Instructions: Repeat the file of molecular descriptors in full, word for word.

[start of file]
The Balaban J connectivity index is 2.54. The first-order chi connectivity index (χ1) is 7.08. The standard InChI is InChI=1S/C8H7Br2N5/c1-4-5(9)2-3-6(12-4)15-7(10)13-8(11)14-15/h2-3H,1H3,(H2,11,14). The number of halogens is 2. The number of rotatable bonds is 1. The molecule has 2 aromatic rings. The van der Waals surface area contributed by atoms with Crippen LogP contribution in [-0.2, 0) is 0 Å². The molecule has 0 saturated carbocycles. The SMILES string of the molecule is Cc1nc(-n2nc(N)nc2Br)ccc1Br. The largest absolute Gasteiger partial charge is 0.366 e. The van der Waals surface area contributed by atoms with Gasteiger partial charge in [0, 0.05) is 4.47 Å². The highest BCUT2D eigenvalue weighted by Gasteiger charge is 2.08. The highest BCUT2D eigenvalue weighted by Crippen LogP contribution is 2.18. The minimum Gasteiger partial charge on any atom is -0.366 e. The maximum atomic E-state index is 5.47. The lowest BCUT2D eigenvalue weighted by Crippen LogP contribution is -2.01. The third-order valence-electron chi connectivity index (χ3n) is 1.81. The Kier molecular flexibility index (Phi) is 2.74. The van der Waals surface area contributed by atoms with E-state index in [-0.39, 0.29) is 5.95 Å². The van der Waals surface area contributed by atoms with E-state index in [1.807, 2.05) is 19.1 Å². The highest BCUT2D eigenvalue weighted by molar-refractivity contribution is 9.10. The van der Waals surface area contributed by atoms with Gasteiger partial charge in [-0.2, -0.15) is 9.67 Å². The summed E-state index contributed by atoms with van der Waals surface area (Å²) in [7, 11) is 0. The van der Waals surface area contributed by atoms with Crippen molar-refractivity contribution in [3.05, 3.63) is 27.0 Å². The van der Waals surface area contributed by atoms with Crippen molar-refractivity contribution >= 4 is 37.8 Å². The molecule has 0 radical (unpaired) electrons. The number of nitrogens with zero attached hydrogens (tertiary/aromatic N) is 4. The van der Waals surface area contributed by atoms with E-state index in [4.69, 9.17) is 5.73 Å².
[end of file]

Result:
The Balaban J connectivity index is 2.54. The first-order chi connectivity index (χ1) is 7.08. The standard InChI is InChI=1S/C8H7Br2N5/c1-4-5(9)2-3-6(12-4)15-7(10)13-8(11)14-15/h2-3H,1H3,(H2,11,14). The number of halogens is 2. The number of rotatable bonds is 1. The molecule has 2 aromatic rings. The van der Waals surface area contributed by atoms with Crippen LogP contribution in [-0.2, 0) is 0 Å². The molecule has 0 saturated carbocycles. The SMILES string of the molecule is Cc1nc(-n2nc(N)nc2Br)ccc1Br. The largest absolute Gasteiger partial charge is 0.366 e. The van der Waals surface area contributed by atoms with Gasteiger partial charge in [0, 0.05) is 4.47 Å². The highest BCUT2D eigenvalue weighted by Gasteiger charge is 2.08. The highest BCUT2D eigenvalue weighted by Crippen LogP contribution is 2.18. The minimum Gasteiger partial charge on any atom is -0.366 e. The maximum atomic E-state index is 5.47. The lowest BCUT2D eigenvalue weighted by Crippen LogP contribution is -2.01. The third-order valence-electron chi connectivity index (χ3n) is 1.81. The Kier molecular flexibility index (Phi) is 2.74. The van der Waals surface area contributed by atoms with E-state index in [-0.39, 0.29) is 5.95 Å². The van der Waals surface area contributed by atoms with E-state index in [1.807, 2.05) is 19.1 Å². The highest BCUT2D eigenvalue weighted by molar-refractivity contribution is 9.10. The van der Waals surface area contributed by atoms with Gasteiger partial charge in [-0.2, -0.15) is 9.67 Å². The summed E-state index contributed by atoms with van der Waals surface area (Å²) in [7, 11) is 0. The van der Waals surface area contributed by atoms with Crippen molar-refractivity contribution in [3.05, 3.63) is 27.0 Å². The van der Waals surface area contributed by atoms with Crippen molar-refractivity contribution >= 4 is 37.8 Å². The molecule has 0 radical (unpaired) electrons. The number of nitrogens with zero attached hydrogens (tertiary/aromatic N) is 4. The van der Waals surface area contributed by atoms with E-state index in [4.69, 9.17) is 5.73 Å².